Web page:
Enschede, nominee for best cycling city

Enschede is one of the five nominees to become best Cycling City of the Netherlands in 2014. Chosen from a long-list of 19 municipalities, these five municipalities compete to take over the title of current best cycling city ʼs-Hertogenbosch, which was elected in 2011. I will make a small portrait of all five nominees and in reversed alphabetical order Enschede is the third after Velsen and Zwolle.

Enschede’s big cycle bridge that featured in an earlier blog post.

Enschede is a larger university city in the East of the Netherlands, close to the German border. With its population of about 160,000 it is the largest city of the province of Overijssel. The city’s main industry had long been textile production, but that collapsed in the 1970s and 80s. The former industrial city has re-invented itself and now focuses on research, innovation, education, culture and sport, but the city hasn’t lost its down to earth worker’s mentality.

Many cities in the Netherlands are compact and Enschede is no exception. Coupled with good policies for cycling this makes that cycling is an important means of transport in this city. In the Bicycle Vision of the city for the period 2012-2020 we find that Enschede choses consciously for sustainable mobility and tries to get people to make the shift to cycling to improve traffic safety and the liveability of especially the city centre.

This shift is needed. The same document reveals that for even very short journeys under 2km 35% of the people in Enschede take the car. Tucked away in a diagram is the finding that cycling in Enschede decreased when you compare 2007 with 2000. It fell from a little above average to below average for larger cities. That may sound worse than it is: about 34% of all journeys up to 7.5km are still made by bicycle.

From Enschede’s Cycle Vision, a picture showing examples that need to be updated to meet modern Dutch standards.

Enschede wants to increase that number to 40%. To reach that figure the city wants to improve the cycling climate, by improving infrastructure, increasing bicycle parking places and by reducing theft. There is an array of measures with regard to the improvement of infrastructure. For instance by unbundling new cycle routes from the main routes from motor traffic and by improving existing infrastructure to meet modern standards. (See picture above, that shows what that means.)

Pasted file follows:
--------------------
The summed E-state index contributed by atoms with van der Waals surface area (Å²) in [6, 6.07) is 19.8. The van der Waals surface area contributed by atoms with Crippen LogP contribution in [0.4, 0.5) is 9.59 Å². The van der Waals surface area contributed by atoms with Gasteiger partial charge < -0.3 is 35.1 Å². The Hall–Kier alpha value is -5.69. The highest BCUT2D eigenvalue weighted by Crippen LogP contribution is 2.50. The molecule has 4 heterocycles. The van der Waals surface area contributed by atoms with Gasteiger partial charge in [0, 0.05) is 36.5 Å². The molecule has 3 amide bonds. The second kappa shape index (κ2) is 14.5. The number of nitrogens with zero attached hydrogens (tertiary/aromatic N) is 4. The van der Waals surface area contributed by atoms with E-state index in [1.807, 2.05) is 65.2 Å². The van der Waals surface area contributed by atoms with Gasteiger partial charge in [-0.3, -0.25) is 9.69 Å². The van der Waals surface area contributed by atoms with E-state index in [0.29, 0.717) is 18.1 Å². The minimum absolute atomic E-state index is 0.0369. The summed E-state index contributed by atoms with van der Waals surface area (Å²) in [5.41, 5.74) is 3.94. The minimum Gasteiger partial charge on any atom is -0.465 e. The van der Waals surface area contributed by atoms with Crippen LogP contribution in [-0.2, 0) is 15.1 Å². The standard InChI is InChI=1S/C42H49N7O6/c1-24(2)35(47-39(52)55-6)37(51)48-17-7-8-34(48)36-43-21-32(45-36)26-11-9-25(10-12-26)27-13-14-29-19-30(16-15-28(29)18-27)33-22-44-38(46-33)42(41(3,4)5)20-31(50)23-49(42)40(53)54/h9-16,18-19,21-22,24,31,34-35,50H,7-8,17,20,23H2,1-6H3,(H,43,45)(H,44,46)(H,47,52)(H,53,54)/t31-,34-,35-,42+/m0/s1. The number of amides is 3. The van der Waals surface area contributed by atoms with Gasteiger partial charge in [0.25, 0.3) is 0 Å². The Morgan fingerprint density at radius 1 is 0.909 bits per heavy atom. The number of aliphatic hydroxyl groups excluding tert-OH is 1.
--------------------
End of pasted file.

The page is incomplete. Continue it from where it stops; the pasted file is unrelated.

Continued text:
For the entire Cycle Vision Enschede sets aside 9 million Euro and that doesn’t include larger projects that would eat the budget too much, but only the “ordinary” updating measures.

One of those larger projects that was already finished is the cycle bridge over Auke Vleerstraat that featured in one of my earlier blog posts.

Enschede had been a pioneer with new cycling measures in the past, but cycling got a little bit less attention in more recent years, which may explain the decrease of the modal share. In the early 1990s Enschede was the first city that gave cyclists priority on roundabouts. This concept that I wrote about a lot already has since been adopted in the entire country and is now standard policy in most of the Netherlands.

Simultaneous green was invented in Enschede. It works only under specific conditions, if those are not met there is no advantage in this system. (Picture courtesy of Fietsersbond)

Enschede is also the birth place of cycle traffic lights that are green for all directions at the same time while motor traffic is stopped entirely. On my visit to Enschede it was the first time I really experienced what it is like to be cycling left through an all directions green junction. This ten year old concept is not something that has widely spread so far. I know Groningen and Assen have it and I saw it in Beverwijk, but in the larger cities in the west I have not yet seen it. That may have to do with the recommendations of the Dutch Cyclists’ Union for “simultaneous green” junctions. It really only works on compact junctions where not all directions have separate green cycles already. There shouldn’t be a higher volume than 25,000 vehicles per day and from all directions at least 10% of cyclists have to make a left turn. The all directions green has to take place twice per full cycle to make it preferable over a ‘normal’ Dutch junction with cycle tracks all around the junction. The main advantage is then that you can quickly make a left turn. It seems to be popular where people are used to it. I am not, and I did not like it, it felt “messy”.

A car passing close and fast while I cycle on a cycle lane in Enschede. The lane becomes a track at the junction. Why not have tracks all the way?

What I also disliked very much was the fondness for cycle lanes in Enschede. I was surprised to see newly reconstructed arterial roads with cycle lanes. Even when they are 2 metres wide, car traffic passes you much closer than when you cycle on a separated cycle track. It was good to see the lanes changed to tracks right before most junctions, but I do not understand cycle lanes. For lanes to be good and safe they need just as much space as separated cycle tracks and those have a far greater feeling of subjective safety, so why not opt for those?